Cisco CEO Robbins Lobs Software-Defined Networking Grenade At Rival VMware

Newly appointed Cisco Systems CEO Chuck Robbins isn't wasting any time stoking competitive fires in the software-defined networking space, where his company is engaged in a steel cage match with rival VMware.

Robbins, in an interview with CRN on Thursday, said Cisco's SDN play -- called Application Centric Infrastructure -- is a better fit for enterprises than VMware's NSX technology because it can scale beyond the data center and into the rest of the network.

"We can actually put ACI in, we can implement it, we can drive it to scale, and I don’t think that VMware has proven that they have that capability," Robbins told CRN.

[Related: Cisco's Chuck Robbins On VMware's Shortcomings, The HP Split And The Future Of Cisco-SimpliVity]

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Cisco ACI uses a mix of software, Nexus 9000 switches and its Application Policy Infrastructure Controller (APIC), which manages, creates, stores and enforces policies on the network. VMware NSX, meanwhile, is a software-only technology.

Robbins said Cisco added 330 ACI customers in its latest quarter, after closing its previous quarter with 585. The San Jose, Calif.-based vendor also added some 1,400 new Nexus 9000 customers this quarter, he said.

"I think customers believe in what we're doing and they're buying into the vision," Robbins said.

Robbins told CRN that Cisco has now trained almost 700 channel partners to sell and deploy ACI. VMware has more than 300 partners that have gone through and achieved its NSX network virtualization competency, a spokesman for the Palo Alto, Calif.-based vendor said.

The VMware spokesman declined to comment on Robbins' remarks.

Robert Keblusek, chief technology officer at Sentinel Technologies, a Downers Grove, Ill.-based firm that partners with Cisco and VMware, said his customers are more interested in ACI than NSX at this stage.

"ACI has a really strong scalability story and really strong application integration," Keblusek said. "This makes ACI more of a reach for traditional networking engineers to embrace, but it is a very large-scale, multitenant-based approach to software-defined networking."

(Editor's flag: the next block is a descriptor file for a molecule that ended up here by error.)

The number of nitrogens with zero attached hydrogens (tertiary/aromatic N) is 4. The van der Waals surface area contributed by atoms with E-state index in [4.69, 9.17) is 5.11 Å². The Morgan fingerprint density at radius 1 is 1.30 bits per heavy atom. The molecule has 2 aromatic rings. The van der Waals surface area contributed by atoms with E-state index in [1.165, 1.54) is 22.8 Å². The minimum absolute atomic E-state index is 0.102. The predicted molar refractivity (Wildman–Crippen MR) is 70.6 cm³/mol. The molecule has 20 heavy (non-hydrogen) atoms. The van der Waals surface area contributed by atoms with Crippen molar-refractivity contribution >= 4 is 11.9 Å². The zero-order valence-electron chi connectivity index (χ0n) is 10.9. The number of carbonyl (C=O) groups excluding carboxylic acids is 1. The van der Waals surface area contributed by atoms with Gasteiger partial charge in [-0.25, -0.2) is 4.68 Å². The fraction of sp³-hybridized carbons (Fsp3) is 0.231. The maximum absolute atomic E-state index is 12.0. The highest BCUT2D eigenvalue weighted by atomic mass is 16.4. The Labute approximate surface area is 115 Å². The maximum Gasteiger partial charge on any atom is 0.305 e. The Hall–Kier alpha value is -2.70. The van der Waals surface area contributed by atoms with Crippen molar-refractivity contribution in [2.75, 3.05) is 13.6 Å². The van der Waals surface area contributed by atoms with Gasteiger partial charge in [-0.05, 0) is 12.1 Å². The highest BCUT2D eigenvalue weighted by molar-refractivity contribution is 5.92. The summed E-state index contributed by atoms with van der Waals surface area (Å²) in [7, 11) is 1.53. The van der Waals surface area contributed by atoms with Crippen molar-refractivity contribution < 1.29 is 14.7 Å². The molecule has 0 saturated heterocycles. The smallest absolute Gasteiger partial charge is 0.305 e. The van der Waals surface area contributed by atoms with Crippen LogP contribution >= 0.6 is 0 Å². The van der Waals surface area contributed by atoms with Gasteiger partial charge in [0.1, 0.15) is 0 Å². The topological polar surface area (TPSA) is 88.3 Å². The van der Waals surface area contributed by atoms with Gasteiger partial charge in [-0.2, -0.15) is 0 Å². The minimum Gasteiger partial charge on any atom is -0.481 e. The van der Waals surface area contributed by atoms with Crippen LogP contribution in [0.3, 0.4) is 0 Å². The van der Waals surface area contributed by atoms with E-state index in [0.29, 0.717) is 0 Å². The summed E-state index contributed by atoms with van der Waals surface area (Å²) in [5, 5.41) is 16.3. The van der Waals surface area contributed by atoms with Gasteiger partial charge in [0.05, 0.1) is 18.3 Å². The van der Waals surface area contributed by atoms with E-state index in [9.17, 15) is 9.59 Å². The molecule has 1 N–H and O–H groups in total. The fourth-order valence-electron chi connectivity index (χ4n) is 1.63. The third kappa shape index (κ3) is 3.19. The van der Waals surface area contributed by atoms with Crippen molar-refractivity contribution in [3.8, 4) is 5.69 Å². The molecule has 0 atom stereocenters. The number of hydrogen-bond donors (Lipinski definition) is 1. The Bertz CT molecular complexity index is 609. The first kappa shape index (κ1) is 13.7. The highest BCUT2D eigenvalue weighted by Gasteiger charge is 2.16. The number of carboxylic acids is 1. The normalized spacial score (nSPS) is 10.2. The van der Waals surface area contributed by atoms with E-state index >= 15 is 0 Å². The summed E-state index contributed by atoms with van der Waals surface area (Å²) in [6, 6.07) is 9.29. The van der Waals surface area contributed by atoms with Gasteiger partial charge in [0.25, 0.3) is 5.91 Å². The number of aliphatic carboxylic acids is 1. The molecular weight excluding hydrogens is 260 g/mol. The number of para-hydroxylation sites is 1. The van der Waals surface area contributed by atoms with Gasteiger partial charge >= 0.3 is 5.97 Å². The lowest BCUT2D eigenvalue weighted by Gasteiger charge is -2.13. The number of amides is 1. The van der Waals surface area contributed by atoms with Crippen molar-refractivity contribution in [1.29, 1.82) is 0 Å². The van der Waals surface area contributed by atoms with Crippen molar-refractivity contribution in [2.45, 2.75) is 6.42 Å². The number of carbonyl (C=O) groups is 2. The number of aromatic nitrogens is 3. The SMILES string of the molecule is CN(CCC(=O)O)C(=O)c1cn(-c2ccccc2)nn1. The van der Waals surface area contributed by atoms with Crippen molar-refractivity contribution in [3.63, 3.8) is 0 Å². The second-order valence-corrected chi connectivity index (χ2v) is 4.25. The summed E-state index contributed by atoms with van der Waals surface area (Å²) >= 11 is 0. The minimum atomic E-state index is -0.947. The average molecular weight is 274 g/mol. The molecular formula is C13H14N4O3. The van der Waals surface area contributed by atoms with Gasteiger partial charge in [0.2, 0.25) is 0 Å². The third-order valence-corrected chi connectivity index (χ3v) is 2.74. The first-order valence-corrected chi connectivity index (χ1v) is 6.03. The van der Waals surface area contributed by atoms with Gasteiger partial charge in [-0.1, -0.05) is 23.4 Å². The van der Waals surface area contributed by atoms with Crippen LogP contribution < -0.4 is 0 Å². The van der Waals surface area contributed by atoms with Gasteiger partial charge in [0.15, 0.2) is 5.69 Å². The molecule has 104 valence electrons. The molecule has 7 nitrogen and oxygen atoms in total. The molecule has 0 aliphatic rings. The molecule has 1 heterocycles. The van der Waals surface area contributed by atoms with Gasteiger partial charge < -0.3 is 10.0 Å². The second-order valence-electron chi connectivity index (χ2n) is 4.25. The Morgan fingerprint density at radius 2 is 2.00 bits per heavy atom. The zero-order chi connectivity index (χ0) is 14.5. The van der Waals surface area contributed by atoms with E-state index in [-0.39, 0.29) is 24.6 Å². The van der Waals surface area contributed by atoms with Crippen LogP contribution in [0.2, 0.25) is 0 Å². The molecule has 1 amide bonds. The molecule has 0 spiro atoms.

"I don’t personally see the same with NSX. It seems to be far more data center-centric. I haven't seen it put in place to any scale yet," said Keblusek.

VMware executives say that NSX is growing well, too. Chief Operating Officer Carl Eschenbach, on last month's second-quarter earnings call, said VMware now has 700 paying NSX customers, compared with 150 at the same time last year.

"We believe the number of production customers using NSX far outweighs that of any competitor," Eschenbach said on the call.

Dominick Delfino, who joined VMware as vice president of worldwide systems engineering last September after 14 years at Cisco, took a jab at his former employer in May by claiming that NSX was generating more excitement and enthusiasm among customers.

VMware is now pitching NSX as a network security technology in its efforts to get more enterprises on board, and it has inked NSX partnerships with Palo Alto Networks, Intel Security and Check Point Software. More recently, VMware has been touting the combination of NSX and Airwatch, its mobile device management technology.

Bill Schell, president of August Schell, a Rockville, Md.-based VMware partner that has done several large NSX deployments, told CRN he hasn't encountered any scalability issues with NSX.

Schell told CRN he prefers the targeted approach VMware is taking with NSX channel training. "They are being very strategic with which partners they spin up, and the training is extremely thorough," he said.

While Cisco versus VMware is a compelling battle, many industry watchers believe there will be plenty of SDN business for these and other vendors. The worldwide SDN market will grow from $21.78 billion currently to $77.18 billion by 2020, according to a report from Research and Markets in May.

An executive from a national solution provider and longtime partner of Cisco and VMware told CRN that customer interest and sales are virtually identical between the two SDN technologies.

"If you had asked me in January which vendor was ahead, I would've said VMware, but right now we're seeing equally strong adoption of both NSX and ACI," said the executive, who didn't want to be named.